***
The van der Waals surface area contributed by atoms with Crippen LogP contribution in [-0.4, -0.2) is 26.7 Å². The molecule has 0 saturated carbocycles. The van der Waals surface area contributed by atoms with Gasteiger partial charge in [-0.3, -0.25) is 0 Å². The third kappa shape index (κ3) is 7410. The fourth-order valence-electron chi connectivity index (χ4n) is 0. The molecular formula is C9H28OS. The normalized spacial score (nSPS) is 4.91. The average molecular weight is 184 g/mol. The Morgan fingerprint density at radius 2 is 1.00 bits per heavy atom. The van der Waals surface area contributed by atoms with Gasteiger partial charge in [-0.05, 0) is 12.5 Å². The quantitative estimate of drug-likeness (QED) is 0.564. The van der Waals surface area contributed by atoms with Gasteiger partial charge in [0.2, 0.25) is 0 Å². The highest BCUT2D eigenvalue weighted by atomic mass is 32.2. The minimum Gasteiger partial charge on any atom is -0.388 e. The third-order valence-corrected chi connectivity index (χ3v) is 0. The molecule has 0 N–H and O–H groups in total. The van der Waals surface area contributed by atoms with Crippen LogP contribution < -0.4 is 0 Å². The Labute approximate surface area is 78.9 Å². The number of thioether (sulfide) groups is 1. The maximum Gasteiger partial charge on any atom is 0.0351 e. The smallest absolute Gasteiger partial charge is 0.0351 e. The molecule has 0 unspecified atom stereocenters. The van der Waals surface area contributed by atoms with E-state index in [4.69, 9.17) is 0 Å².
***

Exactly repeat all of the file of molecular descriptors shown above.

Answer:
The van der Waals surface area contributed by atoms with Crippen LogP contribution in [-0.4, -0.2) is 26.7 Å². The molecule has 0 saturated carbocycles. The van der Waals surface area contributed by atoms with Gasteiger partial charge in [-0.3, -0.25) is 0 Å². The third kappa shape index (κ3) is 7410. The fourth-order valence-electron chi connectivity index (χ4n) is 0. The molecular formula is C9H28OS. The normalized spacial score (nSPS) is 4.91. The average molecular weight is 184 g/mol. The Morgan fingerprint density at radius 2 is 1.00 bits per heavy atom. The van der Waals surface area contributed by atoms with Gasteiger partial charge in [-0.05, 0) is 12.5 Å². The quantitative estimate of drug-likeness (QED) is 0.564. The van der Waals surface area contributed by atoms with Gasteiger partial charge in [0.2, 0.25) is 0 Å². The highest BCUT2D eigenvalue weighted by atomic mass is 32.2. The minimum Gasteiger partial charge on any atom is -0.388 e. The third-order valence-corrected chi connectivity index (χ3v) is 0. The molecule has 0 N–H and O–H groups in total. The van der Waals surface area contributed by atoms with Crippen LogP contribution < -0.4 is 0 Å². The Labute approximate surface area is 78.9 Å². The number of thioether (sulfide) groups is 1. The maximum Gasteiger partial charge on any atom is 0.0351 e. The smallest absolute Gasteiger partial charge is 0.0351 e. The molecule has 0 unspecified atom stereocenters. The van der Waals surface area contributed by atoms with E-state index in [4.69, 9.17) is 0 Å².